Kaplan-Meier estimate showed that no differences in survival were exhibited in the challenge bioassay (Fig. 1). Log-rank test to evaluate the survival rate across the assay, considering that the ratio of hazard functions is the same at all time points, showed no significant differences (P = 0.961). Wilcoxon method was used to assign more weight to deaths at early time points, in order to account for the higher risk of death in the Non-Stim group over the Stim group. Results showed no significant differences between the two groups (P = 0.805). Similarly, the Tarone-Ware test, considering early and late deaths due to manipulation and bioassay conditions, showed no significant differences (P = 0.749). Of relevance, as no confirmatory tissue test to determine whether mortality was specifically due to WSV infection; 100% survival results in Stim and Non-Stim + noninfected tissue, were considered as sufficient information to infer that mortality was due to WSV infection yet not to the injection method.
Moreover, our results contrast findings in Penaeus japonicas and Penaeus monodon challenge infection experiments (Namikoshi et al., 2004; Witteveldt et al., 2004a), as well as larvae and post-larvae of P. vannamei, challenged with inactivated WSV, and juvenile P. vannamei exposed to WSV and IHHNV via intramuscular injection (Melena et al., 2006, 2015). These results exhibited a delayed mortality in the specimens, suggesting a protective role against further viral exposures injection (Melena et al., 2006, 2015). Nevertheless, our results are in line with findings by Prior et al. (2003) showing that no increase in the survival rate was given by injection of inactive virus, under these experimental conditions. Thus, further analysis should be conducted to elucidate whether 1) WSV amount which is available to enter the specimen's system differs among injection methods or specimens, 2) strain virulence might differ among isolation sites, favouring a higher/lower mortality rate, and 3) growth stage and shrimp species would play an important role by influencing the adaptation to stress stimuli and the prevention of further infections (Witteveldt et al., 2004a, 2004b; Vaseeharan et al, 2006; Melena et al., 2015; Chen et al, 2016).
On the other hand, nutritional compounds such as [beta]-glucans ([beta]-1,3-Glucan Binding Protein (BGBP) & Lipopolysaccharide Binding Protein (LPSBP9)), obtained from yeast and fungi cell walls (Raa, 1996), have been associated with a response system against pathogens by stimulating haemocytes phagocytosis and inducing degranulation, as well as activating the prophenoloxidase system (Vargas et al., 1996; Vargas-Albores & Yepiz-Plascencia, 2000). In this context, research conducted using probiotics, [beta]-1,3/1,6-glucans, and bacteria (Vibrio alginolyticus and Bacillus subtilis), challenged against WSV, showed a higher survival rate compared to controls (Rodriguez et al., 2007; Chen et al., 2016; Pham et al., 2017). Thus, hemocytes count, together with transcriptional expression of immune system genes (e.g., hemocytes) analysis in P. vannamei, is necessary to substantiate whether species and habitat characteristics might play a role in the survival rate or if shrimps are in the capacity of developing a potential adaptive immune response system to prevent further infections.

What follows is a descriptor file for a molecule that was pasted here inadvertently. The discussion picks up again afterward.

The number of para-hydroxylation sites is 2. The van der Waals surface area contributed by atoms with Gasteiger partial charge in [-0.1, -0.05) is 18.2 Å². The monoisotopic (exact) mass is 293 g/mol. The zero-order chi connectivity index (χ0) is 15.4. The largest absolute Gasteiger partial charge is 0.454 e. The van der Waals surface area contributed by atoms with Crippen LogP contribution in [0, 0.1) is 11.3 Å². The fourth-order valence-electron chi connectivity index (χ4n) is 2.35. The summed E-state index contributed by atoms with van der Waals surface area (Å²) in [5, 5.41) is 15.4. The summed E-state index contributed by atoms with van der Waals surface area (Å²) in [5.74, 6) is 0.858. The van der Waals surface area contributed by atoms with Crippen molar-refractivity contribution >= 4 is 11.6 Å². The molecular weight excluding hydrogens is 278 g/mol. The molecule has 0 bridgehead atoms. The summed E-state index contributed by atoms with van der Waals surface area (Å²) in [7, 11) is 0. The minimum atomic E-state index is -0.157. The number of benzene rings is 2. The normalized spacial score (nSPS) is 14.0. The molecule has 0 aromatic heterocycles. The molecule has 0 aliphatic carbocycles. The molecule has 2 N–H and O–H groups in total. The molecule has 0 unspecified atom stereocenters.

To conclude, based on present-day results among shrimp species infections to prevent mortality due to further viral infections; considering Rodriguez et al. (2000) suggestion -to activate the immune response without depleting the specimen's energy as an alternative to limit the WSV proliferation in shrimps--and with evidence of the immune system responding efficiently after multiple vaccinations (Fonseca-Moreno et al., 2013; Lin et al., 2013); an adequate immune system activation in conjunction with the fulfilment of the necessary nutritional requirements could be conceived as "state of the art" to increase the survival rate in shrimp farms.
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Received: 10 March 2017; Accepted: 1 July 2017
Diego Munoz-Naranjo (1), Javier Gilbert-Jaramillo (2), Ecuador Marcillo-Gallino (3) Fabrizio Marcillo-Morla (3) & Marcelo Munoz-Naranjo (3)
(1) Facultad de Ciencias Agrarias, Universidad Agraria del Ecuador, Guayaquil, Ecuador
(2) Facultad de Ciencias de la Vida, Escuela Superior Politecnica del Litoral, (ESPOL) Guayaquil, Ecuador
(3) Laboratorio de Biologia, Escuela Superior Politecnica del Litoral Facultad de Ingenieria Maritima Ciencias Biologicas, Oceanicas y de Recursos Naturales Guayaquil, Ecuador
Corresponding author: Marcelo Munoz-Naranjo (firstname.lastname@example.org)
Corresponding editor: Jesus Ponce-Palafox
Caption: Figure 1. Kaplan-Meier survival plot. Kaplan-Meier survival analysis plot (solid line), and confidence intervals (dashed lines) of the experimental (stim + WSV; red line), placebo (non-Stim + WSV; black line) and controls (non-Stim and Stim + tissue; green line) groups.
Table 1. Daily mortality. Detailed mortality results per hour and days during the assay. Daily mortality results measured during the challenge bioassays (infection with a solution capable of causing a 50% mortality) in shrimps injected with formalin-inactive WSV or non-infected shrimp tissue (organisms 1 g). Time Non-Stim Non-Stim Stim + Stim + + tissue + WSSV tissue WSSV 13/04-24 h 8 h 0 0 0 0 14/04-08 h 16 h 0 0 0 0 14/04-16 h 24 h 0 0 0 0 14/04-24 h 32 h 0 0 0 0 15/04-08 h 40 h 0 1 0 1 15/04-16 h 48 h 0 2 0 4 15/04-24 h 56 h 0 0 0 0 16/04-08 h 64 h 0 0 0 3 16/04-16 h 72 h 0 3 0 1 16/04-24 h 80 h 0 2 0 0 17/04-08 h 88 h 0 0 0 0 17/04-16 h 96 h 0 3 0 3 17/04-24 h 104 h 0 0 0 0 18/04-08 h 112 h 0 3 0 4 18/04-16 h 120 h 0 2 0 3 18/04-24 h 128 h 0 1 0 1 19/04-08 h 136 h 0 1 0 0 19/04-16 h 144 h 0 0 0 0 19/04-24 h 152 h 0 0 0 0 20/04-08 h 168 h 0 0 0 0 20/04-16 h 176 h 0 0 0 0 Total 0 18 0 20
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|Title Annotation:||Short Communication|
|Author:||Munoz-Naranjo, Diego; Gilbert-Jaramillo, Javier; Marcillo-Gallino, Ecuador; Marcillo-Morla, Fabrizio|
|Publication:||Latin American Journal of Aquatic Research|
|Date:||Mar 1, 2018|